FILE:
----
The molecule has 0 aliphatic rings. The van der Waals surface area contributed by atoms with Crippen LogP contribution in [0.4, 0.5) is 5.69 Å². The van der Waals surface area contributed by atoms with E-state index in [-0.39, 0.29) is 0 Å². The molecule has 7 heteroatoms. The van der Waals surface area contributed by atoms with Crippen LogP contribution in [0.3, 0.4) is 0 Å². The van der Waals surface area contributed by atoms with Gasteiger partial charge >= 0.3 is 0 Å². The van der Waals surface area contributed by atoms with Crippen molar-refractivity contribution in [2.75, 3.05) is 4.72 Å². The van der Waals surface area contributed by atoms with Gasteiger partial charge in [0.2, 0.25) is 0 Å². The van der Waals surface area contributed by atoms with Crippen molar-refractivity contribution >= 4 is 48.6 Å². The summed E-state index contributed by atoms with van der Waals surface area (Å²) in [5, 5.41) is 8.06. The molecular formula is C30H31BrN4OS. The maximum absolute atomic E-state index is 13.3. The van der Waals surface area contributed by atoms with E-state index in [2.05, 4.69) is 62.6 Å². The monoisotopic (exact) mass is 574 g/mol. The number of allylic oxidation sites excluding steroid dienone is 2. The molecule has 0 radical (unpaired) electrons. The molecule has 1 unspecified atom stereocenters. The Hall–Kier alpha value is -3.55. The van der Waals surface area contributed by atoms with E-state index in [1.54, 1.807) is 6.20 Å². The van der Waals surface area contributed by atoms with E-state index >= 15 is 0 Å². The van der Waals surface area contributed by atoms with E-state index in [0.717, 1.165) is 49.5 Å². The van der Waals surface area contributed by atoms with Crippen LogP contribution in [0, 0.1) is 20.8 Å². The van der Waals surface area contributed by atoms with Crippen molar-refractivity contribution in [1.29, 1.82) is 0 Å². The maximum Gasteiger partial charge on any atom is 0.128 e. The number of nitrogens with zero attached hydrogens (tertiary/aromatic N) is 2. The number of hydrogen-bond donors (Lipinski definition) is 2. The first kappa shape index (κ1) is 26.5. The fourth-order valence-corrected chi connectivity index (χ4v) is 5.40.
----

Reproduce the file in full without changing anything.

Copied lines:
The molecule has 0 aliphatic rings. The van der Waals surface area contributed by atoms with Crippen LogP contribution in [0.4, 0.5) is 5.69 Å². The van der Waals surface area contributed by atoms with E-state index in [-0.39, 0.29) is 0 Å². The molecule has 7 heteroatoms. The van der Waals surface area contributed by atoms with Crippen LogP contribution in [0.3, 0.4) is 0 Å². The van der Waals surface area contributed by atoms with Gasteiger partial charge >= 0.3 is 0 Å². The van der Waals surface area contributed by atoms with Crippen molar-refractivity contribution in [2.75, 3.05) is 4.72 Å². The van der Waals surface area contributed by atoms with Gasteiger partial charge in [0.2, 0.25) is 0 Å². The van der Waals surface area contributed by atoms with Crippen molar-refractivity contribution >= 4 is 48.6 Å². The summed E-state index contributed by atoms with van der Waals surface area (Å²) in [5, 5.41) is 8.06. The molecular formula is C30H31BrN4OS. The maximum absolute atomic E-state index is 13.3. The van der Waals surface area contributed by atoms with E-state index in [2.05, 4.69) is 62.6 Å². The monoisotopic (exact) mass is 574 g/mol. The number of allylic oxidation sites excluding steroid dienone is 2. The molecule has 0 radical (unpaired) electrons. The molecule has 1 unspecified atom stereocenters. The Hall–Kier alpha value is -3.55. The van der Waals surface area contributed by atoms with E-state index in [1.54, 1.807) is 6.20 Å². The van der Waals surface area contributed by atoms with E-state index >= 15 is 0 Å². The van der Waals surface area contributed by atoms with E-state index in [0.717, 1.165) is 49.5 Å². The van der Waals surface area contributed by atoms with Crippen LogP contribution in [0, 0.1) is 20.8 Å². The van der Waals surface area contributed by atoms with Crippen molar-refractivity contribution in [1.29, 1.82) is 0 Å². The maximum Gasteiger partial charge on any atom is 0.128 e. The number of nitrogens with zero attached hydrogens (tertiary/aromatic N) is 2. The number of hydrogen-bond donors (Lipinski definition) is 2. The first kappa shape index (κ1) is 26.5. The fourth-order valence-corrected chi connectivity index (χ4v) is 5.40.